Kinder Sculpture


Nov 2004 Journal

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World War II: French collaboration cover-up?

French officials and guards of French-run concentration camps in South West France continued to deport inmates of all nationalities to a near-certain death in Germany even as the country was being liberated, according to an exclusive report in The Guardian newspaper. Other internees continued to be held in those camps by French guards when the war was over until 1949 - proof, the paper alleges, that France went to extraordinary lengths to conceal evidence of collaboration.

A mass of registers, telegrams, manifests and other documents were uncovered in the Toulouse office of France's national archive by 84-year-old Austrian-born Kurt Werner Schaechter. He found both that French officials collaborated with their fleeing Nazi occupiers and that the government of Charles de Gaulle continued to hold hundreds of foreigners in an internment camp near Toulouse for up to four years after the end of World War II

Noé camp, some 25 miles south of Toulouse, was one of 300 camps set up after 1939 to hold Jews, communists and other 'anti-French' militants, gypsies, criminals and enemy aliens. As France was progressively liberated in the summer of 1944, many of Noé's inmates were quickly shipped out, although Allied bombing of the railway lines and intensified fighting meant that many people could not be moved. The last transport left Noé-Longages station on 30 July 1944, with most internees believed to be destined for Dachau. This was two days after Charles de Gaulle's victory parade down the Champs Elysées in Paris.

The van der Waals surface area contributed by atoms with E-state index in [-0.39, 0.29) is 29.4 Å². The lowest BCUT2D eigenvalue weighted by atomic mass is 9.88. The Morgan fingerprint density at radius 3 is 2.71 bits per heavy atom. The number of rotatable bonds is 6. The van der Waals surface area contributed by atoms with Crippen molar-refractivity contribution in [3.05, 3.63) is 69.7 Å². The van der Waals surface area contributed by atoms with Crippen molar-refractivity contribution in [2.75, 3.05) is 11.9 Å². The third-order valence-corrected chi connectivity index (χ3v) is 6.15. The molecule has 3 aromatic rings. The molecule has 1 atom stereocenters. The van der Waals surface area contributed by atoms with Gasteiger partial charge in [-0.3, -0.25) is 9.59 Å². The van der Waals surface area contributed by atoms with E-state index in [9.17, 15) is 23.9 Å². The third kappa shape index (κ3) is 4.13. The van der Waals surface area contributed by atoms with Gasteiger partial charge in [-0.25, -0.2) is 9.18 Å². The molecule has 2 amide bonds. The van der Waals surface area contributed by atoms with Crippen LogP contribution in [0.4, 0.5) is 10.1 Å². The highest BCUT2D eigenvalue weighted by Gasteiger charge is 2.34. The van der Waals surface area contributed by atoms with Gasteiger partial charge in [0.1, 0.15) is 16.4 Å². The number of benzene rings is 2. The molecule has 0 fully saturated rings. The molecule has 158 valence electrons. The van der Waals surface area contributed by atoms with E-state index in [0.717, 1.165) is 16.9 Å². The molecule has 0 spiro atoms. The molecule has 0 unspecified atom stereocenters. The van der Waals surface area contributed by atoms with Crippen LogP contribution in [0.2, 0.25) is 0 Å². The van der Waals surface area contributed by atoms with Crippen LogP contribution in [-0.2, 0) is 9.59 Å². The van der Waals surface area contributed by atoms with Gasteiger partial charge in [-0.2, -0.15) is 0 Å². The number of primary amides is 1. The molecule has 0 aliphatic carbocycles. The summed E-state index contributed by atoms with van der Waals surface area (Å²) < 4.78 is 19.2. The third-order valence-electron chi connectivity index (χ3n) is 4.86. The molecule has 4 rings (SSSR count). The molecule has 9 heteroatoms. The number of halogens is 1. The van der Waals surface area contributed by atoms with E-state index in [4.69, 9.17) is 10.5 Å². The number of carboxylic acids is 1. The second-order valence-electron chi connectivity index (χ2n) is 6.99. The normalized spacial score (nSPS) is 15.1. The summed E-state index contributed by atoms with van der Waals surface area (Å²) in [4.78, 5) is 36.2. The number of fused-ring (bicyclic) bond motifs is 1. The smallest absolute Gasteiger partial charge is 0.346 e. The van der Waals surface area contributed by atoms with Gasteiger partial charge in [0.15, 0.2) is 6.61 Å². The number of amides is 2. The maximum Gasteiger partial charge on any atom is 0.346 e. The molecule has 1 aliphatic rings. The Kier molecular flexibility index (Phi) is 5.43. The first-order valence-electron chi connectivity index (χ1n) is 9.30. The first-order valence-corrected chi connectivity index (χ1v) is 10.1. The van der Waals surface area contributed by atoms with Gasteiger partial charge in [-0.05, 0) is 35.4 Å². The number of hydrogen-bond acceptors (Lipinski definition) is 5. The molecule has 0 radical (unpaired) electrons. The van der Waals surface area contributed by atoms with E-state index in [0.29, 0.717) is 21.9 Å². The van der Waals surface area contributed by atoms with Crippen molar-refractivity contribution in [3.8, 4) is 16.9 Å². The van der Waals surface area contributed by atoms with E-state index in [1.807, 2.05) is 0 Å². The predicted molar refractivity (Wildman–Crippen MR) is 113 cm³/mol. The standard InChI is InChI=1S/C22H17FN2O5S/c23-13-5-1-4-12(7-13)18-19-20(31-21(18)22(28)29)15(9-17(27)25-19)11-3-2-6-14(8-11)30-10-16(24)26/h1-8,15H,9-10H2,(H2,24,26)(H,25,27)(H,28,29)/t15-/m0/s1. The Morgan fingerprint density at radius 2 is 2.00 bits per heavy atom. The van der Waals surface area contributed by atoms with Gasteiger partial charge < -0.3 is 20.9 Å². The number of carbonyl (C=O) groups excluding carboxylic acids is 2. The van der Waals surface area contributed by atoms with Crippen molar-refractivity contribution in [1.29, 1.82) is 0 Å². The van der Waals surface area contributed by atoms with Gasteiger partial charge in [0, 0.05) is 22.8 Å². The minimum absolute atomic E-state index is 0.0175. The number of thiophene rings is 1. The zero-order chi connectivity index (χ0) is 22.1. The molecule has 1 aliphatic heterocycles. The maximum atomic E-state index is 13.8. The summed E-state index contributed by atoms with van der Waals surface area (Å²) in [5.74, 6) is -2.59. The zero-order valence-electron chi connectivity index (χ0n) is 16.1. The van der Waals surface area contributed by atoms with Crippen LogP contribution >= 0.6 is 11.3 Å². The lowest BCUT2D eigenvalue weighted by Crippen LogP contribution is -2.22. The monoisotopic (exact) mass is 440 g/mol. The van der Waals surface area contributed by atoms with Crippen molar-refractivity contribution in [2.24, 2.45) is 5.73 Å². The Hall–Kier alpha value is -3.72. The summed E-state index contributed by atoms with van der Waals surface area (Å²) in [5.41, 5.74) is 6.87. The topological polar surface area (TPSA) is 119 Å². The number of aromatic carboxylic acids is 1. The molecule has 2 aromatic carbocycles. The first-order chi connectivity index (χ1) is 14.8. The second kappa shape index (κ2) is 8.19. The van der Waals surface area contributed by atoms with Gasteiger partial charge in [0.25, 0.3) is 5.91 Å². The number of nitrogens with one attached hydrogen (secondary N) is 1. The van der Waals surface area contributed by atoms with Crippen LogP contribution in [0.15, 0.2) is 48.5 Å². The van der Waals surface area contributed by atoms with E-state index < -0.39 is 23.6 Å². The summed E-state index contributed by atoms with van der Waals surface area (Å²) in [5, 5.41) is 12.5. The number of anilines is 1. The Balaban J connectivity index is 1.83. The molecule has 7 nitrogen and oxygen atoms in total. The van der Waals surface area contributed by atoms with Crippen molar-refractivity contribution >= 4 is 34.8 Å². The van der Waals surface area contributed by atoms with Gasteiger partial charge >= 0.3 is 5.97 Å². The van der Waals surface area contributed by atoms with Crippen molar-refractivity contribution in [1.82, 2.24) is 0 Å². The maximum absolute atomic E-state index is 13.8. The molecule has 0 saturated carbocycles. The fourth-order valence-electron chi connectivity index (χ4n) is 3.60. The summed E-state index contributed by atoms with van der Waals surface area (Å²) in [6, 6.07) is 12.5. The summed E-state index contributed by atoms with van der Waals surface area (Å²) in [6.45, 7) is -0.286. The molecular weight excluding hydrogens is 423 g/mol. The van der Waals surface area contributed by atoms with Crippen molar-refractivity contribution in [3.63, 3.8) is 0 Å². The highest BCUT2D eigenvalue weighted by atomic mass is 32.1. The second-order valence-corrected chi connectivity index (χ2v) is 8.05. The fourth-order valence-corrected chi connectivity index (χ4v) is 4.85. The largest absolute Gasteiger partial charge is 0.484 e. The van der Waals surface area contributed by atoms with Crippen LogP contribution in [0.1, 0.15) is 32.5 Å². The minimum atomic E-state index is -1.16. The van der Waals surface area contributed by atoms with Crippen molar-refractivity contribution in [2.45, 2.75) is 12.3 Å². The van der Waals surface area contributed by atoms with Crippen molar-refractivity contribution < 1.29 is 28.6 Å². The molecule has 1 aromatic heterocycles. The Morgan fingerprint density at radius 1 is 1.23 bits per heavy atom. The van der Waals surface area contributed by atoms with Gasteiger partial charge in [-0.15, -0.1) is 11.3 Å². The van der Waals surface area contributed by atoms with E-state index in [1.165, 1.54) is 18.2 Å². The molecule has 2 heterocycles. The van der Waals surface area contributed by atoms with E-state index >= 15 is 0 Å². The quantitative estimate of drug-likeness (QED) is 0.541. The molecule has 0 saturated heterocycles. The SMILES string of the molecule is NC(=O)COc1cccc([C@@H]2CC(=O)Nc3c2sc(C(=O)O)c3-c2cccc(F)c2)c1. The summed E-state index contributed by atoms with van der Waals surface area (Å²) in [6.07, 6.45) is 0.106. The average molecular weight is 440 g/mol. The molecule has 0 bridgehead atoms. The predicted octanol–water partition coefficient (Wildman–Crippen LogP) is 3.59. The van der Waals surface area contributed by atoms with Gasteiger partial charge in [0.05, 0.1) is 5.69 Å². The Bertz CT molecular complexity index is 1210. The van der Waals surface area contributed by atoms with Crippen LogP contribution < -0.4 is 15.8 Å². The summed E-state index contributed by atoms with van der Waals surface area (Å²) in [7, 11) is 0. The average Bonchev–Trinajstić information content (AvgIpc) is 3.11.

In February 1946 a letter from the camp's director drew the 'urgent attention' of the prefect in Toulouse to the fact that the money seized from the inmates was no longer adequate to feed and maintain them. Camp accounts confirm that people were still being forced to pay for their incarceration in September 1947. Letters from the interior ministry were dated 5 and 29 March 1949.

'This is an untold story of the dark side of France's liberation 60 years ago', said Mr Schaechter. 'French functionaries were involved in a national scandal that continued until 1949: the despicable treatment of allied and neutral civilians interned during the war.' He believed that they were not released at the end of the war because it would have been too embarrassing. 'The last thing de Gaulle wanted, when he was trying to build up France's image as victor and hero', he said, 'was to reveal the true extent of the collaboration by freeing neutral and allied internees held in French camps by French guards.'

Noé continued to function secretly for several years after the war. Of many elderly and infirm who remained in the camp, some were moved to Pithiviers or Rivesaltes camps (both officially closed) in 1947, others were recorded as 'transferred', and some were marked 'Agreed with Mr Casse - to be lost'.

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